So I asked her to convene her CIO friends from San Diego in L.A., and I'll bring the way to the White House in the executive branch. So we all flew out to Northern California, had like a full day working session, and then the press was gathering outside and I kind of prepped her. I'm like, “Would you get the ball rolling?” So she said, “I'm here to say I am committing to the next 90 days to work on Green Button standards for the American people, and we're going to do it.” And she's a woman. And these two old white dudes were behind her and they're like, “WHAT? Security, privacy. Are we allowed to do this?

So but I got the job done. They all had to, you know, engage. And so 90 days later, Green Button launched and they all worked by themselves on an API standard for Green Button. So that kind of was like, no regulation required, no CURES Act, just like go.

In healthcare. We had the challenge of the opposite. We basically said you have to do a minimum data set and we're going to start with like a starter kit. Here's like a dozen pieces of information that you have to collect and share, and then we expect you to kind of self organize and go forward. By the time CMS administrator Seema Verma, your boss, went on stage at HIMMS in 2019 or 2020, whatever that date was, she basically came out and said, No, it's 2019. No. 18, 2018. My Lord. She's like, in the eight years since we had the HITECH Act, guess how many new industry consensus standards were added to the minimum data set? None. So we had a market failure in healthcare where there was like anti-matter, like no other than what was minimally required to do it.

So it's a long winded way of saying I was observing this really volatile world where the banking industry, banking industry didn't do standards, which is why that particular post is relevant. They did vendor. So basically everyone just bought Plaid. Yeah. So the standard, if that's a word, is Plaid.

So now let's fast forward to this tweet or this, this LinkedIn post. So my cousin who I teased him the minute he took the CFPB job, I'm like, Dude, you better write the final rule for the Dodd-Frank bill, for, you know, the Blue Button, the Green Button, and now open banking button, give it a name. It was in Dodd-Frank. We never wrote the rul.e Cuz, you got to write the rule.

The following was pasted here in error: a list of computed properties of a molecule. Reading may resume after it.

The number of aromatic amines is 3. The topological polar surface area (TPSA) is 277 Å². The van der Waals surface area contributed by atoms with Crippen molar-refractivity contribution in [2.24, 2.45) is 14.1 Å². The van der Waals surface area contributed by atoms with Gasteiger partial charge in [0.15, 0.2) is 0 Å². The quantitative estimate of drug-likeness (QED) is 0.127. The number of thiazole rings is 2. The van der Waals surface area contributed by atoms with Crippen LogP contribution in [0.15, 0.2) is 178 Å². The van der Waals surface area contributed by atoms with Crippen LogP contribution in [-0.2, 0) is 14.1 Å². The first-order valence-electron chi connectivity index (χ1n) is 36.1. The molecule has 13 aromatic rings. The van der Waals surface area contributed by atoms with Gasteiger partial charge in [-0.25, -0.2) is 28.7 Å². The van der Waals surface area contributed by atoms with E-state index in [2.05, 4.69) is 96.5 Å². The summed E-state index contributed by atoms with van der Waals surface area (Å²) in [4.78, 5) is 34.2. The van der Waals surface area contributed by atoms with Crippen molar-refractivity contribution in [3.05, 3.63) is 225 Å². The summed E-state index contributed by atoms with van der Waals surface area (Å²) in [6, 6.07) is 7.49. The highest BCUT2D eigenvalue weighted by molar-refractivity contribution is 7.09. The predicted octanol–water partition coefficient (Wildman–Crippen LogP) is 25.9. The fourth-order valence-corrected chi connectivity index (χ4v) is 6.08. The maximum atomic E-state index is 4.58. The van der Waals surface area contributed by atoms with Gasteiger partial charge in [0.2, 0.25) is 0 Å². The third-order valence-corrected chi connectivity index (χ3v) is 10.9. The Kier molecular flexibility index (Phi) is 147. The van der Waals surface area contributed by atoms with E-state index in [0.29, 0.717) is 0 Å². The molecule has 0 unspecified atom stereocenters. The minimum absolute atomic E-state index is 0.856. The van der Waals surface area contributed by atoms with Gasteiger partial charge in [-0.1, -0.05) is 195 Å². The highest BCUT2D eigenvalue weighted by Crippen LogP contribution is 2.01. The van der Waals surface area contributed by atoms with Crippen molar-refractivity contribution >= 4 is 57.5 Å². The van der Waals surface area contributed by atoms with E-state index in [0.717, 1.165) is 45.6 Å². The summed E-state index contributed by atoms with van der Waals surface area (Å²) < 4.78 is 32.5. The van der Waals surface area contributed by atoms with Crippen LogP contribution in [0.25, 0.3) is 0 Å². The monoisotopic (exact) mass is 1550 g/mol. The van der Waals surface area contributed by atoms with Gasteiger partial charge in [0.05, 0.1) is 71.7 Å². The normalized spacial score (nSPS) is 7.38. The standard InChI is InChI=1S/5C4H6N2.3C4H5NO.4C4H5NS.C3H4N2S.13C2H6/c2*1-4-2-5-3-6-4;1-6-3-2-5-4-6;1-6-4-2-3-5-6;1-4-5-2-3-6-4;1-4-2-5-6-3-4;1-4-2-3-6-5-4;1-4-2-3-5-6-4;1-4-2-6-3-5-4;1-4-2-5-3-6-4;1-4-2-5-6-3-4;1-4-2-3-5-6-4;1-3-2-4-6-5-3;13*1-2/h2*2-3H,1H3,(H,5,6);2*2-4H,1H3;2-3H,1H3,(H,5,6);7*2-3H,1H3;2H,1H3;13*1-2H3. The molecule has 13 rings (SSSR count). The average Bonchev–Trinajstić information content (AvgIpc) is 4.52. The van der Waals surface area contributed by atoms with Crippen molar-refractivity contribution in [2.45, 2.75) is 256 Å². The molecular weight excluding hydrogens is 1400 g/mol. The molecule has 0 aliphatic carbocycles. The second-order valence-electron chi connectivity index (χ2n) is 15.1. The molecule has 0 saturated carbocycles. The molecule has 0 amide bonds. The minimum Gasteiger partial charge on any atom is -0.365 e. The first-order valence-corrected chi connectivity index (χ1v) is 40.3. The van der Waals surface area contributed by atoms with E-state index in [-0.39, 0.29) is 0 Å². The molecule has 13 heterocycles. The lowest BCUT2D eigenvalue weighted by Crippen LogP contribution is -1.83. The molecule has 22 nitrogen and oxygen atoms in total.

And so his rule basically said, I don't want to make Plaid a mandate for everyone. I'm paraphrasing. So it needed to be open, standards open, then there's not one to rule them all. And so in that world, there's a little bit of market dynamic that had him say, I want functionally price transparency. So your APR has to share, and I want all your checking account data. I want it all available to me and it's got to be safe and secure and all reads like an internet based API. That's essentially what he said is in the rule. But that like if the current standards process, i.e., you know, one vendor or maybe a small number of vendors does it work with, there could be others.

And so his point was open internet based APIs are probably the way to go. He didn't have to say that. He said, look, I'll let the industry resolve the functional requirements and then we'll get there. So I actually agree that that's what's needed in banking. In energy, we needed to create the motion started and that kind of flywheel. In healthcare, we have this misalignment problem.

So here the challenge is the functional requirements have been on the books basically forever, like share everything to everyone. But the details are not sufficient, so therefore you're not really forced to comply. And we see this in the patient access story. You're in the middle of doing a great thing to open it up. But in reality, the HIPAA Right of Access has been on the books since the nineties and absent a technical mandate, I can be conformance with the right of access, but making it effectively unusable. So we needed to have something.